Tuesday, July 20, 2010

I have moved

I changed the url and title for my blog. Don't get excited, though: I still don't plan on posting much, if at all. I mostly just wanted to grab the url for the future. I don't plan to do any fancy imigration of RSS feeds, either. I think there are only like two of you reading this through RSS, so it ain't worth it.

New blog:


Sunday, May 23, 2010

On Public Urination

A few months ago, I was monitoring one of my projects in Accra, walking from shop to shop to sit in on interviews. The sun was hot, so I drank lots of water, then had to urinate. It's totally cool in Accra to pee facing a busy street out the leg of your shorts (don't know why, but that's the preferred technique, rather than dropping drawers). So rather than seek a latrine/toilet, I paused next to a wall, thinking, "Well, I'm only exposed from one direction..."

So, of course, a gaggle of schoolchildren emerged from that one direction, led by their dotting grandmothers. One of the grandmothers shook her head at me and clucked, "You come here to learn, but what you learn is to pee in the street".

One year on, I'm learning to note which way the wind blows before lifting my shorts.

Thursday, May 13, 2010

Walmart Gives $2 Billion in Food Aid... to America

From the Christian Science Monitor, Wal-Mart has pledged two billion dollars in food aid to help feed hungry Americans. I told this one my Ghanaian coworkers:

Me: Wow! Wal-Mart just pledged $2 billion in food aid!
Jonathan: To Haiti?
Me: No, to America!
Jonathan: $2 million?
Me: No, $2 billion!
Jonathan: Wow... that's the last thing one would ever think of.

Wednesday, May 12, 2010

JPAL's new website

JPAL finally put up their new website! It's worth checking out.

Tuesday, May 4, 2010

Sunday, May 2, 2010

Barbers Without Borders Not Fulfilling Mission

Accra, Ghana

Numerous reports from “the Field” indicate that Barbers Without Borders is not fulfilling their mission to provide affordable yet fashionable hair-styling services for Africa. Ethnic minorities and migrant laborers throughout Africa are living with unkempt hair because the local economy does not support barbers who use scissors. These ethnic minorities – who are often young, often skinny, and often sick – live in constant fear of ridicule by their local partners, who scoff at their unruly hair, dirty clothes and smelly feet. Anyone who visits a government ministry in Africa will quickly note the difference in personal hygiene between the local managers and the minority “technical consultants”.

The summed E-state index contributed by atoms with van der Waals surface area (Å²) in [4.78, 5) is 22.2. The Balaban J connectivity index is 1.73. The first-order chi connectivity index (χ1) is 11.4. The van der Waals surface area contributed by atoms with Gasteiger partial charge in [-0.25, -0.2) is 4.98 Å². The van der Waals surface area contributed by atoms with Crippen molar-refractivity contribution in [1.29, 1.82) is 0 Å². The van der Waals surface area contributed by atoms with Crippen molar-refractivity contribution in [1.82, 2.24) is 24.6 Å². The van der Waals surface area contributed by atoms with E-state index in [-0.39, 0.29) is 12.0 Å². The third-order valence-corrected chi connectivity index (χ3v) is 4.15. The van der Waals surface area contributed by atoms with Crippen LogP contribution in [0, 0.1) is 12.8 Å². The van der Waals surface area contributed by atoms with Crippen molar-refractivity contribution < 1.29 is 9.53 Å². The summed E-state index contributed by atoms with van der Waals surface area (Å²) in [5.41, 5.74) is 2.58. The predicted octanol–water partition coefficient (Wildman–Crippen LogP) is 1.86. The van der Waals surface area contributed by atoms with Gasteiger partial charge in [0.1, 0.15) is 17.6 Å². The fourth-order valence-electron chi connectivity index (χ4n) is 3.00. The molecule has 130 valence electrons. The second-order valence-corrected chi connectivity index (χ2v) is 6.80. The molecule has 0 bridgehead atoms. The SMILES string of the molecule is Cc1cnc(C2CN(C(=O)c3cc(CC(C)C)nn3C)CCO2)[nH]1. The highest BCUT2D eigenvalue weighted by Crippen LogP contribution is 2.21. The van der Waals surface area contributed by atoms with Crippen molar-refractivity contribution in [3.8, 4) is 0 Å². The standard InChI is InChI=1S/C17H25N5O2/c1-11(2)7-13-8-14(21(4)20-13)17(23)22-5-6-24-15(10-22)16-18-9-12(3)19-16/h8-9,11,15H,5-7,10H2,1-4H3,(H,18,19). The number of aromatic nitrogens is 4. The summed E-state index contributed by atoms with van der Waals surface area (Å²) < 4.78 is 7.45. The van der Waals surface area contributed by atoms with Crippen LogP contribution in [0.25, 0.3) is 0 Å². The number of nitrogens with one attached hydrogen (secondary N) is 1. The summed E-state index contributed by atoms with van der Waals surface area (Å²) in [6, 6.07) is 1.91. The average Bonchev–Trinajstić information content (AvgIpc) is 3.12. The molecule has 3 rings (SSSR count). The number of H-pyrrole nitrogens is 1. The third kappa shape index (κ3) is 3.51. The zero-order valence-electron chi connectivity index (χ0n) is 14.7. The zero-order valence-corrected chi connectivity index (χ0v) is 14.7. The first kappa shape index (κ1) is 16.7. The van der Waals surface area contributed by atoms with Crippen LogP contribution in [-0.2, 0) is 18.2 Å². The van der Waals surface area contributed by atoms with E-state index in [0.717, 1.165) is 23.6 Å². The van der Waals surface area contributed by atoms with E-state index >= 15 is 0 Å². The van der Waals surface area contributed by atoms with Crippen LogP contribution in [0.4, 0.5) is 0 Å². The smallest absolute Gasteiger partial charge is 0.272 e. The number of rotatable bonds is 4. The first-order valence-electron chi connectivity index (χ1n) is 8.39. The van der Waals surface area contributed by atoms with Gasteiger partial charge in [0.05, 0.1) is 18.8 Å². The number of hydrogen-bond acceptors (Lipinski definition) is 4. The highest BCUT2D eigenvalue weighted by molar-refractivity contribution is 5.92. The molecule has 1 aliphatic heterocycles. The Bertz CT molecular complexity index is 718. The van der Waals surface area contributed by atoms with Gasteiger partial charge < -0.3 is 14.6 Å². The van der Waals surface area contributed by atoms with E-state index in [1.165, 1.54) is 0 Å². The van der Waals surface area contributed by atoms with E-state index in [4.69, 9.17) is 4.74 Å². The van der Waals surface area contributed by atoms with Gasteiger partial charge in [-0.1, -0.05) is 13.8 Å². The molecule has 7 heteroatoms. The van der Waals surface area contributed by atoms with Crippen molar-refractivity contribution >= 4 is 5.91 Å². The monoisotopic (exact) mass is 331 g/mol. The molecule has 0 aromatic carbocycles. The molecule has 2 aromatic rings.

“We believe that the lack of barbers is the root cause of poor hygiene among migrant laborers in Africa,” said a spokeswomen for Barbers Without Borders who refused to be named because I made her up. “What incentive do they have to shave or wash their feet if their hair is messy anyway? If we can just provide a few more stylists in key areas – Accra, Abijan and Lagos come to mind – we believe that we can unlock the key to growth in hygiene among expatriates in Africa,”.

But if this is the mission of Barbers Without Borders, where are the barbers? Many ethnic minorities and migrant laborers report going months without haircuts, often waiting for “home leave” to get their hair cut. Others take the drastic step of flying to London for the weekend to get haircuts, buy electronics, and go clubbing. But, as if often the case, the hardest hit are those without jobs, working as volunteers or low-wage labor at not-for-profits.

“It can be tragic if you choose the wrong barber,” said one such migrant laborer. “The last haircut I had, I walked out 3/4 of the way through out of sheer frustration; he seemed to be trying to shear me. I tried to clean it up myself when I got home. I did what I could, but, well, you can see the result,” the laborer said sheepishly. He refused to give his name for fear of public shaming, but referred to his latest haircut as “the Skunk” because of the trough the barber carved down the back of his head. “Barbers Without Borders has some questions to answer,” he concluded.

Saturday, April 3, 2010

Surveying Christopher Walken

Thanks to my new-found Youtube-downloading capabilities, check out this SNL clip where Christopher Walken fills out the census. Administering questionnaires really feels that hard sometimes.

Saturday, March 20, 2010

Watching Youtube on a Slow Connection

WARNING: It's about to get nerdy up in here.

At best, the internet at my house is like a fast 56k connection, and at worst (when it's working at all) I could probably get faster download speeds from my cell phone. I have been using the wget utility to download important files, which works, but wget uses the command line prompt and could never be called user-friendly.

But wget does not work on youtube videos, so I've been totally lost on pop culture. I didn't discover The Rock Obama* until a month ago, and spent probably 45 minutes watching the status bar load (even less fun than watching water boil). You can often view youtube videos by pausing it and waiting for the whole video to load before watching it, but if internet connection drops out while it's loading, you can't resume loading it without completely restarting. This happened probably 5 times while I was trying to watch the This Too Shall Pass* video -- incredibly frustrating!

I think I have found a solution using Firefox plug ins. I had, like Owen Barder, recently switched to Chrome, but might have to switch back now -- these pluggins are great!